This post was first published by The Croydon Citizen on 13/03/2018.
What is an Asset of Community Value and does it even matter?
There has been plenty of talk about Assets of Community Value (ACV) in Croydon in recent months and with it, lots of confusion. As someone who was instrumental in pulling together the ACV nomination for the building at 5–9 Surrey Street and who supported the subsequent nomination of the premises occupied by Matthews Yard and the nomination of the Glamorgan pub on Cherry Orchard Road, I thought it would be useful for others considering going down this route to look at ACV and the Community Right to Bid in more detail.
An Asset of Community Value is land or buildings that are important to the local community and which benefit from protection under the Localism Act 2011. The act is a piece of legislation which was passed by parliament with the intention of devolving power from central government to local communities. It introduced a broad range of mechanisms enabling local groups to take control of assets and fight back against the widespread erosion of vital services and the loss of land and buildings. These mechanisms include the Community Right to Bid and the Community Right to Reclaim Land.
The regulations vary in Scotland and no protection has yet been introduced in Wales, so this article focuses on ACVs in England. These must be nominated by a community group, parish council, unincorporated body (made up of 21 or more local people) or, a non-profit entity. All of these must have a demonstrable local connection. ACVs cannot be nominated by individuals or businesses and the nomination must always be approved by the local authority.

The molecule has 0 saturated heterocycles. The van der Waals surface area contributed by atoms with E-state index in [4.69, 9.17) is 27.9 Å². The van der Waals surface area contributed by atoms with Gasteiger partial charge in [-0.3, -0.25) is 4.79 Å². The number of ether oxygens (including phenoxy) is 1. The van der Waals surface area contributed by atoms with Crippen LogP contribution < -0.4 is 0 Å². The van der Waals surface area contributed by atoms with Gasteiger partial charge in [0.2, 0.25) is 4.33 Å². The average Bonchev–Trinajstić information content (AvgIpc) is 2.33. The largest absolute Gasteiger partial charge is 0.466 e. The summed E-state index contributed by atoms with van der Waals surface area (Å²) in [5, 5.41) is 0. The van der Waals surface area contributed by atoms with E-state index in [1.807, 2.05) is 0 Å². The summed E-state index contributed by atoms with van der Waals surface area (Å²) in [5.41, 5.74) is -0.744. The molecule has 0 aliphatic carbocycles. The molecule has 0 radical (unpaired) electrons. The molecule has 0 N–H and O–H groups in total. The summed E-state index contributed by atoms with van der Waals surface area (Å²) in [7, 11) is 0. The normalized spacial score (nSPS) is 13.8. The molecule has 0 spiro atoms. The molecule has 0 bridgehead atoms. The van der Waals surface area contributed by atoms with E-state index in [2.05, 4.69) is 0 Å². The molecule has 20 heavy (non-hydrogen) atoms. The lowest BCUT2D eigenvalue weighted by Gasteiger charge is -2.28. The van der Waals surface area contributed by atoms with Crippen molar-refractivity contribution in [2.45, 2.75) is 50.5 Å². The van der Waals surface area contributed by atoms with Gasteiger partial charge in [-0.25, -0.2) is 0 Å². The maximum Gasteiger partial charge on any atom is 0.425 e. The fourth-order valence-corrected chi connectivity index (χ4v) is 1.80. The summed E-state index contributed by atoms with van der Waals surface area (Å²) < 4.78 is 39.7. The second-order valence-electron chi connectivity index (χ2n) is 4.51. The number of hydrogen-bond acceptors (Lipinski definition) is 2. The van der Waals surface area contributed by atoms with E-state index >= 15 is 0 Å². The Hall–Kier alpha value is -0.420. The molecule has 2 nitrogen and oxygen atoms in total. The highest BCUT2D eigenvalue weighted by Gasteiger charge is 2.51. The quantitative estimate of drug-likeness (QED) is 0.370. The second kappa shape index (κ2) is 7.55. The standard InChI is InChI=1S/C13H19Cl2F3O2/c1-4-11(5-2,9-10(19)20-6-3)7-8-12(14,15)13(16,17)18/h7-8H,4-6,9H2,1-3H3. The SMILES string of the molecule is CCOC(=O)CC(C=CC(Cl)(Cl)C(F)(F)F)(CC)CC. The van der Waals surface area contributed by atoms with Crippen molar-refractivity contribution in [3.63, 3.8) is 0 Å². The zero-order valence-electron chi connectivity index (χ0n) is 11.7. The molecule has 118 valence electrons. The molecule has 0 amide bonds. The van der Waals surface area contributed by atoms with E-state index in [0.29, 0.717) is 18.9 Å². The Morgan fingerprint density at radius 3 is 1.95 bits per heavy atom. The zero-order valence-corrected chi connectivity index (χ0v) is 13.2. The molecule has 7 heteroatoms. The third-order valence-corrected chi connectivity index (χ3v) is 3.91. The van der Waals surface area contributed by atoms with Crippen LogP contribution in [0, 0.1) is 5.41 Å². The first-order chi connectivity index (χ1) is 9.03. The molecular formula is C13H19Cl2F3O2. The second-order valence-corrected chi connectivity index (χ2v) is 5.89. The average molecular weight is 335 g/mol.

A nursery, a post office, or even a pound shop could be nominated and successfully listed
In Croydon there have been eleven ACV nominations in total since legislation came into force. Of those, only four have been granted. The Ship pub, Love Lane Green in South Norwood, and most recently, the Glamorgan pub on Cherry Orchard Road, followed by 1 Matthews Yard. The listing of Love Lane Green is important in so far as it dispels the myth that ACV status is the preserve of public houses. The Localism Act cites community centres, green spaces, village halls and public houses as examples of potential candidates, but does not restrict the definition on the basis of the type of use, rather on its importance to the community. In theory, anything which 21 local people come together to protect, could be considered an ACV. A nursery, a post office, or even a pound shop could be nominated and successfully listed, but only if the council agrees to list it.
This brings me to the first of several flaws in the Localism Act which render ACV status all but pointless in many cases. The decision-making process is entirely controlled by the local authority, and there is no right to appeal for those nominating an asset, although there is nothing preventing them applying for the same asset repeatedly with modified nominations. If a group is successful in securing ACV status, this still provides little tangible protection.
If a local authority agrees to list an asset it must be published in a public register and a notice placed on the land registry files for five years. This ‘protection’ triggers a community right to bid and also creates a material planning consideration, for example if, as in the case of Matthews Yard, the asset comes under threat of demolition. It also gives local authorities reason to exercise compulsory purchase powers, should they choose to do so.
Owners are not compelled to sell to the community group who secured the listing